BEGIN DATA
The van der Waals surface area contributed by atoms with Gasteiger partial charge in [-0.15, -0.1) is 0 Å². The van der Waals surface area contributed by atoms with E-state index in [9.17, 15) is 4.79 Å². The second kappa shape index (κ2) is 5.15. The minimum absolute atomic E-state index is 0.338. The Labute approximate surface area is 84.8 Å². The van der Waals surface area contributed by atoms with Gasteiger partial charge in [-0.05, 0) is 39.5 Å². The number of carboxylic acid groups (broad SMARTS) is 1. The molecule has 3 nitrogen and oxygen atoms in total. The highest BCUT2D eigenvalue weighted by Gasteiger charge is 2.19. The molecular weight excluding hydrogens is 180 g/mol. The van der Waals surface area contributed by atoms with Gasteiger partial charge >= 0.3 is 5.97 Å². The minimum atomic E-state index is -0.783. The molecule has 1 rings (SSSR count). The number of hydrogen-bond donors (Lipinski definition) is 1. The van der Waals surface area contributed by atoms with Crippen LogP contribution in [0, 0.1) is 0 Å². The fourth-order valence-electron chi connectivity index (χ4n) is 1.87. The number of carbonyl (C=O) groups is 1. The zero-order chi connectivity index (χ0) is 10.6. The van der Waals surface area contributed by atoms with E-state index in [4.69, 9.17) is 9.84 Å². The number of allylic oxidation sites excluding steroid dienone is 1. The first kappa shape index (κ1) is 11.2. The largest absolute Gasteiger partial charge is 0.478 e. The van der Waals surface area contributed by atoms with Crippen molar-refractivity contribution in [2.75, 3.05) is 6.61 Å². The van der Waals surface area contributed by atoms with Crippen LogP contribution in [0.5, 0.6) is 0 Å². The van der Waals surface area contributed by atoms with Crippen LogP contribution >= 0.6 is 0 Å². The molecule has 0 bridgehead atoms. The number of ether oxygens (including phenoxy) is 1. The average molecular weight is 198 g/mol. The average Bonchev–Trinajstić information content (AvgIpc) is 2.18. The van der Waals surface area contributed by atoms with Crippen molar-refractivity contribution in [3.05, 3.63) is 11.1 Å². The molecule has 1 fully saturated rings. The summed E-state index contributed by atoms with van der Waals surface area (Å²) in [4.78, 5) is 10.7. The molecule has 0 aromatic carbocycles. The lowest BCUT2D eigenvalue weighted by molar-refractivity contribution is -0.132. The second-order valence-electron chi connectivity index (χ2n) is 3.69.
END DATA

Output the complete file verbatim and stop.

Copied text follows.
The van der Waals surface area contributed by atoms with Gasteiger partial charge in [-0.15, -0.1) is 0 Å². The van der Waals surface area contributed by atoms with E-state index in [9.17, 15) is 4.79 Å². The second kappa shape index (κ2) is 5.15. The minimum absolute atomic E-state index is 0.338. The Labute approximate surface area is 84.8 Å². The van der Waals surface area contributed by atoms with Gasteiger partial charge in [-0.05, 0) is 39.5 Å². The number of carboxylic acid groups (broad SMARTS) is 1. The molecule has 3 nitrogen and oxygen atoms in total. The highest BCUT2D eigenvalue weighted by Gasteiger charge is 2.19. The molecular weight excluding hydrogens is 180 g/mol. The van der Waals surface area contributed by atoms with Gasteiger partial charge >= 0.3 is 5.97 Å². The minimum atomic E-state index is -0.783. The molecule has 1 rings (SSSR count). The number of hydrogen-bond donors (Lipinski definition) is 1. The van der Waals surface area contributed by atoms with Crippen LogP contribution in [0, 0.1) is 0 Å². The fourth-order valence-electron chi connectivity index (χ4n) is 1.87. The number of carbonyl (C=O) groups is 1. The zero-order chi connectivity index (χ0) is 10.6. The van der Waals surface area contributed by atoms with E-state index in [4.69, 9.17) is 9.84 Å². The number of allylic oxidation sites excluding steroid dienone is 1. The first kappa shape index (κ1) is 11.2. The largest absolute Gasteiger partial charge is 0.478 e. The van der Waals surface area contributed by atoms with Crippen molar-refractivity contribution in [2.75, 3.05) is 6.61 Å². The van der Waals surface area contributed by atoms with Crippen LogP contribution in [0.5, 0.6) is 0 Å². The van der Waals surface area contributed by atoms with Crippen LogP contribution >= 0.6 is 0 Å². The molecule has 0 bridgehead atoms. The number of ether oxygens (including phenoxy) is 1. The average molecular weight is 198 g/mol. The average Bonchev–Trinajstić information content (AvgIpc) is 2.18. The van der Waals surface area contributed by atoms with Crippen molar-refractivity contribution in [3.05, 3.63) is 11.1 Å². The molecule has 1 fully saturated rings. The summed E-state index contributed by atoms with van der Waals surface area (Å²) in [4.78, 5) is 10.7. The molecule has 0 aromatic carbocycles. The lowest BCUT2D eigenvalue weighted by molar-refractivity contribution is -0.132. The second-order valence-electron chi connectivity index (χ2n) is 3.69.